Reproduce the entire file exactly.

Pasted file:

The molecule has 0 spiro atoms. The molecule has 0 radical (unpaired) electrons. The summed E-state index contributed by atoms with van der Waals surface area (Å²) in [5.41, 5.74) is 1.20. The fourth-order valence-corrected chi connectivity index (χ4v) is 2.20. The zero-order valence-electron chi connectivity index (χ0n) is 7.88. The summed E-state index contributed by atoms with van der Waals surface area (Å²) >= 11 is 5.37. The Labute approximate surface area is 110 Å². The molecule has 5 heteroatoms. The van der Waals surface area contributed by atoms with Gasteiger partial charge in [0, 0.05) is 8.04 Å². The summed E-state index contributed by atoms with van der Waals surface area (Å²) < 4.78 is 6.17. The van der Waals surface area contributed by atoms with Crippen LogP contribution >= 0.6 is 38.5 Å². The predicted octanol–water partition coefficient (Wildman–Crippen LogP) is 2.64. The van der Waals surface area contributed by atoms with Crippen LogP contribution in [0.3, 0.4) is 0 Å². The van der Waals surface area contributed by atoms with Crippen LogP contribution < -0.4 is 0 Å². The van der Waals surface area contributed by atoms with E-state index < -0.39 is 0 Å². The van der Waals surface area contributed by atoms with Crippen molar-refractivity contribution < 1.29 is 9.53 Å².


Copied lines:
The molecule has 0 spiro atoms. The molecule has 0 radical (unpaired) electrons. The summed E-state index contributed by atoms with van der Waals surface area (Å²) in [5.41, 5.74) is 1.20. The fourth-order valence-corrected chi connectivity index (χ4v) is 2.20. The zero-order valence-electron chi connectivity index (χ0n) is 7.88. The summed E-state index contributed by atoms with van der Waals surface area (Å²) >= 11 is 5.37. The Labute approximate surface area is 110 Å². The molecule has 5 heteroatoms. The van der Waals surface area contributed by atoms with Gasteiger partial charge in [0, 0.05) is 8.04 Å². The summed E-state index contributed by atoms with van der Waals surface area (Å²) < 4.78 is 6.17. The van der Waals surface area contributed by atoms with Crippen LogP contribution >= 0.6 is 38.5 Å². The predicted octanol–water partition coefficient (Wildman–Crippen LogP) is 2.64. The van der Waals surface area contributed by atoms with Crippen LogP contribution in [0.3, 0.4) is 0 Å². The van der Waals surface area contributed by atoms with Crippen LogP contribution < -0.4 is 0 Å². The van der Waals surface area contributed by atoms with E-state index < -0.39 is 0 Å². The van der Waals surface area contributed by atoms with Crippen molar-refractivity contribution < 1.29 is 9.53 Å².